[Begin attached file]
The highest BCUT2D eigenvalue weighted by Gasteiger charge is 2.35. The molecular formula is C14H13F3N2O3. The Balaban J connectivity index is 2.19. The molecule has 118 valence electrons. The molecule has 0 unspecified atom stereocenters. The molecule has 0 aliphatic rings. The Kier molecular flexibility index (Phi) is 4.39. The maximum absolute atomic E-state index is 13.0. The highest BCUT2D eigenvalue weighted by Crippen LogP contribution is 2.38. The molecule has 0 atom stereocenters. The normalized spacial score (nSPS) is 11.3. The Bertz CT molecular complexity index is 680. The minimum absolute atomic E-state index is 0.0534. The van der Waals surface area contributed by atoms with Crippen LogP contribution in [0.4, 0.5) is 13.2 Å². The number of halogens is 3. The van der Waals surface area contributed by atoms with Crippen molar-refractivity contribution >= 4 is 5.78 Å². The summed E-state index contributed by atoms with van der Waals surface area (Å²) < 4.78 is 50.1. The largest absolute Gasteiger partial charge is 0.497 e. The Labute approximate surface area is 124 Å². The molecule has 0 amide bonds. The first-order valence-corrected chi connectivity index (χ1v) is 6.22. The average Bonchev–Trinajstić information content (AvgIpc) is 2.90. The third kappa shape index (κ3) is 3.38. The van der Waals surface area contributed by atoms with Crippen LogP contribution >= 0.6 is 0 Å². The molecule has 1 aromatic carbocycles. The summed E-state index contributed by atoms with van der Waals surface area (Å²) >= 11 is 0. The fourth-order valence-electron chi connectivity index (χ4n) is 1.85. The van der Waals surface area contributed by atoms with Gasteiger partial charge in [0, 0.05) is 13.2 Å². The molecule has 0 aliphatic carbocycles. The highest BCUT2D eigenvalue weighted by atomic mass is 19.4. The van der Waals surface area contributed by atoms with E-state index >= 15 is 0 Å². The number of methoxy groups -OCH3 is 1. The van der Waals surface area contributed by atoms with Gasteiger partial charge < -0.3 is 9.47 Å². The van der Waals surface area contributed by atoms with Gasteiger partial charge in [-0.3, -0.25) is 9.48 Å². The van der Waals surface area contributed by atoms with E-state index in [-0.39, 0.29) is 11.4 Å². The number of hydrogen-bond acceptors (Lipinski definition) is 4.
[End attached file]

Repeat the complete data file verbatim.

The highest BCUT2D eigenvalue weighted by Gasteiger charge is 2.35. The molecular formula is C14H13F3N2O3. The Balaban J connectivity index is 2.19. The molecule has 118 valence electrons. The molecule has 0 unspecified atom stereocenters. The molecule has 0 aliphatic rings. The Kier molecular flexibility index (Phi) is 4.39. The maximum absolute atomic E-state index is 13.0. The highest BCUT2D eigenvalue weighted by Crippen LogP contribution is 2.38. The molecule has 0 atom stereocenters. The normalized spacial score (nSPS) is 11.3. The Bertz CT molecular complexity index is 680. The minimum absolute atomic E-state index is 0.0534. The van der Waals surface area contributed by atoms with Crippen LogP contribution in [0.4, 0.5) is 13.2 Å². The number of halogens is 3. The van der Waals surface area contributed by atoms with Crippen molar-refractivity contribution >= 4 is 5.78 Å². The summed E-state index contributed by atoms with van der Waals surface area (Å²) < 4.78 is 50.1. The largest absolute Gasteiger partial charge is 0.497 e. The Labute approximate surface area is 124 Å². The molecule has 0 amide bonds. The first-order valence-corrected chi connectivity index (χ1v) is 6.22. The average Bonchev–Trinajstić information content (AvgIpc) is 2.90. The third kappa shape index (κ3) is 3.38. The van der Waals surface area contributed by atoms with Crippen LogP contribution >= 0.6 is 0 Å². The molecule has 1 aromatic carbocycles. The summed E-state index contributed by atoms with van der Waals surface area (Å²) >= 11 is 0. The fourth-order valence-electron chi connectivity index (χ4n) is 1.85. The van der Waals surface area contributed by atoms with Gasteiger partial charge in [0, 0.05) is 13.2 Å². The molecule has 0 aliphatic carbocycles. The highest BCUT2D eigenvalue weighted by atomic mass is 19.4. The van der Waals surface area contributed by atoms with E-state index >= 15 is 0 Å². The number of methoxy groups -OCH3 is 1. The van der Waals surface area contributed by atoms with Gasteiger partial charge < -0.3 is 9.47 Å². The van der Waals surface area contributed by atoms with Gasteiger partial charge in [-0.3, -0.25) is 9.48 Å². The van der Waals surface area contributed by atoms with E-state index in [-0.39, 0.29) is 11.4 Å². The number of hydrogen-bond acceptors (Lipinski definition) is 4.